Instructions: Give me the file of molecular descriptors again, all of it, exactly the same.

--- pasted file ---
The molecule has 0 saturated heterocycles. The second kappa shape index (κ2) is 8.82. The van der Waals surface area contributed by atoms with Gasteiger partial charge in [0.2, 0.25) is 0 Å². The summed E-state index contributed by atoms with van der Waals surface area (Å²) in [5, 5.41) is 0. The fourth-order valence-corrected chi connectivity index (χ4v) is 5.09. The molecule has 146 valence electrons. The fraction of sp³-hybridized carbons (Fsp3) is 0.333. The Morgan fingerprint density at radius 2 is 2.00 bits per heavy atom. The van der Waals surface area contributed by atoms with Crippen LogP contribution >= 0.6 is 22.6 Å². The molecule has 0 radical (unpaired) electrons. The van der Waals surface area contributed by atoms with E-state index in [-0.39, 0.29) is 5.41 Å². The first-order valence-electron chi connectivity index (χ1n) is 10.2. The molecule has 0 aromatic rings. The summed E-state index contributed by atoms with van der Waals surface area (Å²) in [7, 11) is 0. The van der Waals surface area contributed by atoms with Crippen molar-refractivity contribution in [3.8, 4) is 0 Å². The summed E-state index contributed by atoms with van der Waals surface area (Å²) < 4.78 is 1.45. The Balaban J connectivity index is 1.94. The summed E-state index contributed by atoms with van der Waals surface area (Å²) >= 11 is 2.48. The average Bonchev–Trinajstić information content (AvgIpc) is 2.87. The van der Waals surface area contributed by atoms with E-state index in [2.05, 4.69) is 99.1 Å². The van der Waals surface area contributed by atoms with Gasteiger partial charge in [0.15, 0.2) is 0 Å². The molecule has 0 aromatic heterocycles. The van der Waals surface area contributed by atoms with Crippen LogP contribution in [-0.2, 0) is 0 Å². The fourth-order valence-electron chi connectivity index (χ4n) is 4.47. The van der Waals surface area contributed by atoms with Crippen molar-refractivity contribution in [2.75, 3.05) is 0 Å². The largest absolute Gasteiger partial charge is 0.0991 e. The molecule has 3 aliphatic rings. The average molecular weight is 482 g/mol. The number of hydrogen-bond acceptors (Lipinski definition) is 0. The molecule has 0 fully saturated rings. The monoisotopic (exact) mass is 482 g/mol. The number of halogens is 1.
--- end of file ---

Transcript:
The molecule has 0 saturated heterocycles. The second kappa shape index (κ2) is 8.82. The van der Waals surface area contributed by atoms with Gasteiger partial charge in [0.2, 0.25) is 0 Å². The summed E-state index contributed by atoms with van der Waals surface area (Å²) in [5, 5.41) is 0. The fourth-order valence-corrected chi connectivity index (χ4v) is 5.09. The molecule has 146 valence electrons. The fraction of sp³-hybridized carbons (Fsp3) is 0.333. The Morgan fingerprint density at radius 2 is 2.00 bits per heavy atom. The van der Waals surface area contributed by atoms with Crippen LogP contribution >= 0.6 is 22.6 Å². The molecule has 0 radical (unpaired) electrons. The van der Waals surface area contributed by atoms with E-state index in [-0.39, 0.29) is 5.41 Å². The first-order valence-electron chi connectivity index (χ1n) is 10.2. The molecule has 0 aromatic rings. The summed E-state index contributed by atoms with van der Waals surface area (Å²) in [7, 11) is 0. The van der Waals surface area contributed by atoms with Crippen molar-refractivity contribution in [3.8, 4) is 0 Å². The summed E-state index contributed by atoms with van der Waals surface area (Å²) < 4.78 is 1.45. The Balaban J connectivity index is 1.94. The summed E-state index contributed by atoms with van der Waals surface area (Å²) >= 11 is 2.48. The average Bonchev–Trinajstić information content (AvgIpc) is 2.87. The van der Waals surface area contributed by atoms with E-state index in [2.05, 4.69) is 99.1 Å². The van der Waals surface area contributed by atoms with Gasteiger partial charge in [0.15, 0.2) is 0 Å². The molecule has 0 aromatic heterocycles. The van der Waals surface area contributed by atoms with Crippen LogP contribution in [-0.2, 0) is 0 Å². The fourth-order valence-electron chi connectivity index (χ4n) is 4.47. The van der Waals surface area contributed by atoms with Crippen molar-refractivity contribution in [2.75, 3.05) is 0 Å². The largest absolute Gasteiger partial charge is 0.0991 e. The molecule has 3 aliphatic rings. The average molecular weight is 482 g/mol. The number of hydrogen-bond acceptors (Lipinski definition) is 0. The molecule has 0 fully saturated rings. The monoisotopic (exact) mass is 482 g/mol. The number of halogens is 1.